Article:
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June 13, 2003 - Image 52

Resource type:
Text
Publication:
The Detroit Jewish News, 2003-06-13

Disclaimer: Computer generated plain text may have errors. Read more about this.

Going High-Tech

An ovarian cancer screening test being developed in Detroit
promises new hope for Jewish women and general population.

RUTHAN BRODSKY
Special to the Jewish News

"The artificial intelligence program identified a
pattern consisting of several proteins among thou-
sands that distinguishes between women with ovari-
an cancer and those that are healthy or have non-
cancerous conditions. The idea that we use a pattern
of proteins for important diagnostic information
rather than a single biomarker is very exciting.
"We first used serum samples from known cancer
patients and unaffected individuals to establish pro-
tein patterns which were present at different levels in
the two groups," says Dr. Tainsky. "Once these pat-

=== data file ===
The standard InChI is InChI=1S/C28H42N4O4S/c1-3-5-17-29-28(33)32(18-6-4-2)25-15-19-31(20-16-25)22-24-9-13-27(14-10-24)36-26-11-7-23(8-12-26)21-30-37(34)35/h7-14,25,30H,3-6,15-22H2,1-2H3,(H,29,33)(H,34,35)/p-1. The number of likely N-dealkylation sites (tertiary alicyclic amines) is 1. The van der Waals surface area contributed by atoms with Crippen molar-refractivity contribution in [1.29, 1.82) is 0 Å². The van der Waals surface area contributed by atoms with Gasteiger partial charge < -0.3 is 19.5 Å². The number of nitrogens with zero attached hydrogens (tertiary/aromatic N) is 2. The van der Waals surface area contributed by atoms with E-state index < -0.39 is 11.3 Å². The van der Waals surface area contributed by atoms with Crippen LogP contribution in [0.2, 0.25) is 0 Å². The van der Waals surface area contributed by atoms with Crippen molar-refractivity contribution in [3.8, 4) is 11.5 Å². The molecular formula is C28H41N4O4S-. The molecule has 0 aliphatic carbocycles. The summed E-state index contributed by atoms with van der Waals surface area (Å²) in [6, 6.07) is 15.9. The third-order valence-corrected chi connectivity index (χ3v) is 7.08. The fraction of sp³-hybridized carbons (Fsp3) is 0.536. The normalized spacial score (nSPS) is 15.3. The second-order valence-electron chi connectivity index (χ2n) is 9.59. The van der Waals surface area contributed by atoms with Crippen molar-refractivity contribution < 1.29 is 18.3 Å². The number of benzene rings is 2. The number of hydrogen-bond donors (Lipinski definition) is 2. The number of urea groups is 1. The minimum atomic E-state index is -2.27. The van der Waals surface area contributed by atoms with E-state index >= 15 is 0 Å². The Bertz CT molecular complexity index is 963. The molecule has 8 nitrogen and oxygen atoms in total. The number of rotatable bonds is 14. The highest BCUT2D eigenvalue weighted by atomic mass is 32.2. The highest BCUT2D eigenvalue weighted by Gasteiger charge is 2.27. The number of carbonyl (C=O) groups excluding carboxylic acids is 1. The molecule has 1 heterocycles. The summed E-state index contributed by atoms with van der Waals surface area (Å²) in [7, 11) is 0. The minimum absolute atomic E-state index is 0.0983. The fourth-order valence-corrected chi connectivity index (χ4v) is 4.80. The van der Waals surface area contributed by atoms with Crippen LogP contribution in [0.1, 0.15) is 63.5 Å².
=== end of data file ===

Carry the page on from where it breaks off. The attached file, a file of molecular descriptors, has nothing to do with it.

terns were identified, we compared them with the
patterns of the same proteins in serum samples from
other patients with and without cancer.
"An important finding was the ability to correctly
identify, in a small sample of patients, all State I
ovarian cancer cases. We have enlisted the member-
ship of the Sinai Guild to help us collect more blood
serum samples so that we can validate the promise
of these results."
"We sent about 7,000 letters to women asking
them to volunteer for the project with some qualifi-
cations, such as not having cancer," explains Sandra
Jaffa; executive director of the Guild. "Our goal was
to find 500 healthy women and, to date, we are at
the 400 number. The Guild has always been inter-
ested in genetics and this is a project in which we
could participate.